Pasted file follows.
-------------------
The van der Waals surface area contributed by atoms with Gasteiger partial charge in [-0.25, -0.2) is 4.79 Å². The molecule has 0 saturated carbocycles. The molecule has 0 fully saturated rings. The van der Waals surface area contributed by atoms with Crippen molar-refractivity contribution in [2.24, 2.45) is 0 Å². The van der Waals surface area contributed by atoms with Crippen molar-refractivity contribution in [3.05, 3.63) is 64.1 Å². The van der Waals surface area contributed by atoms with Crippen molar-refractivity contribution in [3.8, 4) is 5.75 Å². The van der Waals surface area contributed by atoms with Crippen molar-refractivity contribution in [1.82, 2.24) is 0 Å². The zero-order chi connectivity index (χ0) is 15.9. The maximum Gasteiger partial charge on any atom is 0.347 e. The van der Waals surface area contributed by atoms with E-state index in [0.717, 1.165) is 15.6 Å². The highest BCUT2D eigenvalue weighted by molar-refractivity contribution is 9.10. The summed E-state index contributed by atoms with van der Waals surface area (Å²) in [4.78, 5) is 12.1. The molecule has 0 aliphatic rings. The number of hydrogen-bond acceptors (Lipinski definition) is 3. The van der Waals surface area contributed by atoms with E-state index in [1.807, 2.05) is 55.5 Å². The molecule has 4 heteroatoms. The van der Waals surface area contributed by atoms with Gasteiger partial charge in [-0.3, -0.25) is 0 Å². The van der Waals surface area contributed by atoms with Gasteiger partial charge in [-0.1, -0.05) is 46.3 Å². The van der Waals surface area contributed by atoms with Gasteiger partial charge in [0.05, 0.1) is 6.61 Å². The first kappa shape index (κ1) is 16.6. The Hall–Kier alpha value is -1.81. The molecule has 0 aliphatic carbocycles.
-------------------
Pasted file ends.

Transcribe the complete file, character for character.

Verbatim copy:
The van der Waals surface area contributed by atoms with Gasteiger partial charge in [-0.25, -0.2) is 4.79 Å². The molecule has 0 saturated carbocycles. The molecule has 0 fully saturated rings. The van der Waals surface area contributed by atoms with Crippen molar-refractivity contribution in [2.24, 2.45) is 0 Å². The van der Waals surface area contributed by atoms with Crippen molar-refractivity contribution in [3.05, 3.63) is 64.1 Å². The van der Waals surface area contributed by atoms with Crippen molar-refractivity contribution in [3.8, 4) is 5.75 Å². The van der Waals surface area contributed by atoms with Crippen molar-refractivity contribution in [1.82, 2.24) is 0 Å². The zero-order chi connectivity index (χ0) is 15.9. The maximum Gasteiger partial charge on any atom is 0.347 e. The van der Waals surface area contributed by atoms with E-state index in [0.717, 1.165) is 15.6 Å². The highest BCUT2D eigenvalue weighted by molar-refractivity contribution is 9.10. The summed E-state index contributed by atoms with van der Waals surface area (Å²) in [4.78, 5) is 12.1. The molecule has 0 aliphatic rings. The number of hydrogen-bond acceptors (Lipinski definition) is 3. The van der Waals surface area contributed by atoms with E-state index in [1.807, 2.05) is 55.5 Å². The molecule has 4 heteroatoms. The van der Waals surface area contributed by atoms with Gasteiger partial charge in [-0.3, -0.25) is 0 Å². The van der Waals surface area contributed by atoms with Gasteiger partial charge in [-0.1, -0.05) is 46.3 Å². The van der Waals surface area contributed by atoms with Gasteiger partial charge in [0.05, 0.1) is 6.61 Å². The first kappa shape index (κ1) is 16.6. The Hall–Kier alpha value is -1.81. The molecule has 0 aliphatic carbocycles.